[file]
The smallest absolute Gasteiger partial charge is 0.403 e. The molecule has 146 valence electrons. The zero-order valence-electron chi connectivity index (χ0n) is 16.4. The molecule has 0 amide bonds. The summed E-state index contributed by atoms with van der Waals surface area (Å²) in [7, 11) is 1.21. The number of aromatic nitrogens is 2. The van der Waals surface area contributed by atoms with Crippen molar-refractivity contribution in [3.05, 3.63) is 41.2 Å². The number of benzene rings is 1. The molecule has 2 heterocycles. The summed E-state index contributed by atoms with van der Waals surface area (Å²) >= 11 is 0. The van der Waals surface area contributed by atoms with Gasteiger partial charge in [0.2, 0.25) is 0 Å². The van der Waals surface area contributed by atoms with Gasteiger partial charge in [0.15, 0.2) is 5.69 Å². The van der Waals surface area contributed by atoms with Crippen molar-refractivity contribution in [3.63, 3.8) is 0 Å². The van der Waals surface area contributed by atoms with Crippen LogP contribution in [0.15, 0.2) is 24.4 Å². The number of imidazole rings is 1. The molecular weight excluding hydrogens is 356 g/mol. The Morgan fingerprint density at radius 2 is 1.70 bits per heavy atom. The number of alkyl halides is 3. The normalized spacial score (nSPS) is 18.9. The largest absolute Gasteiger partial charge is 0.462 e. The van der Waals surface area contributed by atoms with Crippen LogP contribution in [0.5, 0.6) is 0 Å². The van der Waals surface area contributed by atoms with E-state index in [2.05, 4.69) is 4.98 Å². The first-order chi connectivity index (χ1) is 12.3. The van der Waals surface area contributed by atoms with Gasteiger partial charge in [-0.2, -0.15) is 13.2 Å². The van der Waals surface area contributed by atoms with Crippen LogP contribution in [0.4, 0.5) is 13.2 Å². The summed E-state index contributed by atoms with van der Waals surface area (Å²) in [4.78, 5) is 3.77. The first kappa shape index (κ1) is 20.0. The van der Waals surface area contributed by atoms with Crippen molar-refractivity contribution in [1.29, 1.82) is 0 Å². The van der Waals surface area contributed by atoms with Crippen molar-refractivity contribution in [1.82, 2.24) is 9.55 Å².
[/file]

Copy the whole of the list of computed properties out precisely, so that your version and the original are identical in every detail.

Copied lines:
The smallest absolute Gasteiger partial charge is 0.403 e. The molecule has 146 valence electrons. The zero-order valence-electron chi connectivity index (χ0n) is 16.4. The molecule has 0 amide bonds. The summed E-state index contributed by atoms with van der Waals surface area (Å²) in [7, 11) is 1.21. The number of aromatic nitrogens is 2. The van der Waals surface area contributed by atoms with Crippen molar-refractivity contribution in [3.05, 3.63) is 41.2 Å². The number of benzene rings is 1. The molecule has 2 heterocycles. The summed E-state index contributed by atoms with van der Waals surface area (Å²) >= 11 is 0. The van der Waals surface area contributed by atoms with Gasteiger partial charge in [0.2, 0.25) is 0 Å². The van der Waals surface area contributed by atoms with Gasteiger partial charge in [0.15, 0.2) is 5.69 Å². The van der Waals surface area contributed by atoms with Crippen molar-refractivity contribution in [3.63, 3.8) is 0 Å². The van der Waals surface area contributed by atoms with Crippen LogP contribution in [0.15, 0.2) is 24.4 Å². The number of imidazole rings is 1. The molecular weight excluding hydrogens is 356 g/mol. The Morgan fingerprint density at radius 2 is 1.70 bits per heavy atom. The number of alkyl halides is 3. The normalized spacial score (nSPS) is 18.9. The largest absolute Gasteiger partial charge is 0.462 e. The van der Waals surface area contributed by atoms with Crippen LogP contribution in [0.5, 0.6) is 0 Å². The van der Waals surface area contributed by atoms with E-state index in [2.05, 4.69) is 4.98 Å². The first-order chi connectivity index (χ1) is 12.3. The van der Waals surface area contributed by atoms with Gasteiger partial charge in [-0.2, -0.15) is 13.2 Å². The van der Waals surface area contributed by atoms with Crippen LogP contribution in [0.4, 0.5) is 13.2 Å². The summed E-state index contributed by atoms with van der Waals surface area (Å²) in [4.78, 5) is 3.77. The first kappa shape index (κ1) is 20.0. The van der Waals surface area contributed by atoms with Crippen molar-refractivity contribution in [1.29, 1.82) is 0 Å². The van der Waals surface area contributed by atoms with Crippen molar-refractivity contribution in [1.82, 2.24) is 9.55 Å².